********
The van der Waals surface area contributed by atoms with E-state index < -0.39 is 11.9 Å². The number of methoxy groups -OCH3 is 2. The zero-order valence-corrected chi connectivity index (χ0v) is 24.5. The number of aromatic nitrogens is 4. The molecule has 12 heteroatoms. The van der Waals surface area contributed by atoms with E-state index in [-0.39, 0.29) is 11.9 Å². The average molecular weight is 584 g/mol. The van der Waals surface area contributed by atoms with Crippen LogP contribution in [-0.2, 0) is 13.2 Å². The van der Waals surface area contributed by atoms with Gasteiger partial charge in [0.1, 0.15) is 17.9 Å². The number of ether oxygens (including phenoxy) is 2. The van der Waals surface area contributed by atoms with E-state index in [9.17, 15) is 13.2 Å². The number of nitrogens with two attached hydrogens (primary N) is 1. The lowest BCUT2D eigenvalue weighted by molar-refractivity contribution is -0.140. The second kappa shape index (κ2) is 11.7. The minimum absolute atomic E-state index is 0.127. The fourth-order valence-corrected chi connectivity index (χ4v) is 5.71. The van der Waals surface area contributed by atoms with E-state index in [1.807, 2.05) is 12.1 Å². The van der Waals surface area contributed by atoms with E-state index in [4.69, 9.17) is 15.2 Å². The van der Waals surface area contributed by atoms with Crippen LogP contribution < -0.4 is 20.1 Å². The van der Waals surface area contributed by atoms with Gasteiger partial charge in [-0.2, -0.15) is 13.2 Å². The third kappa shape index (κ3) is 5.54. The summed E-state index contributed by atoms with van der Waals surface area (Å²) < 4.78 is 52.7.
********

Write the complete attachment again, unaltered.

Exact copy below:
The van der Waals surface area contributed by atoms with E-state index < -0.39 is 11.9 Å². The number of methoxy groups -OCH3 is 2. The zero-order valence-corrected chi connectivity index (χ0v) is 24.5. The number of aromatic nitrogens is 4. The molecule has 12 heteroatoms. The van der Waals surface area contributed by atoms with E-state index in [-0.39, 0.29) is 11.9 Å². The average molecular weight is 584 g/mol. The van der Waals surface area contributed by atoms with Crippen LogP contribution in [-0.2, 0) is 13.2 Å². The van der Waals surface area contributed by atoms with Gasteiger partial charge in [0.1, 0.15) is 17.9 Å². The number of ether oxygens (including phenoxy) is 2. The van der Waals surface area contributed by atoms with E-state index in [9.17, 15) is 13.2 Å². The number of nitrogens with two attached hydrogens (primary N) is 1. The lowest BCUT2D eigenvalue weighted by molar-refractivity contribution is -0.140. The second kappa shape index (κ2) is 11.7. The minimum absolute atomic E-state index is 0.127. The fourth-order valence-corrected chi connectivity index (χ4v) is 5.71. The van der Waals surface area contributed by atoms with E-state index in [1.807, 2.05) is 12.1 Å². The van der Waals surface area contributed by atoms with E-state index in [4.69, 9.17) is 15.2 Å². The van der Waals surface area contributed by atoms with Crippen LogP contribution < -0.4 is 20.1 Å². The van der Waals surface area contributed by atoms with Gasteiger partial charge in [-0.2, -0.15) is 13.2 Å². The third kappa shape index (κ3) is 5.54. The summed E-state index contributed by atoms with van der Waals surface area (Å²) < 4.78 is 52.7.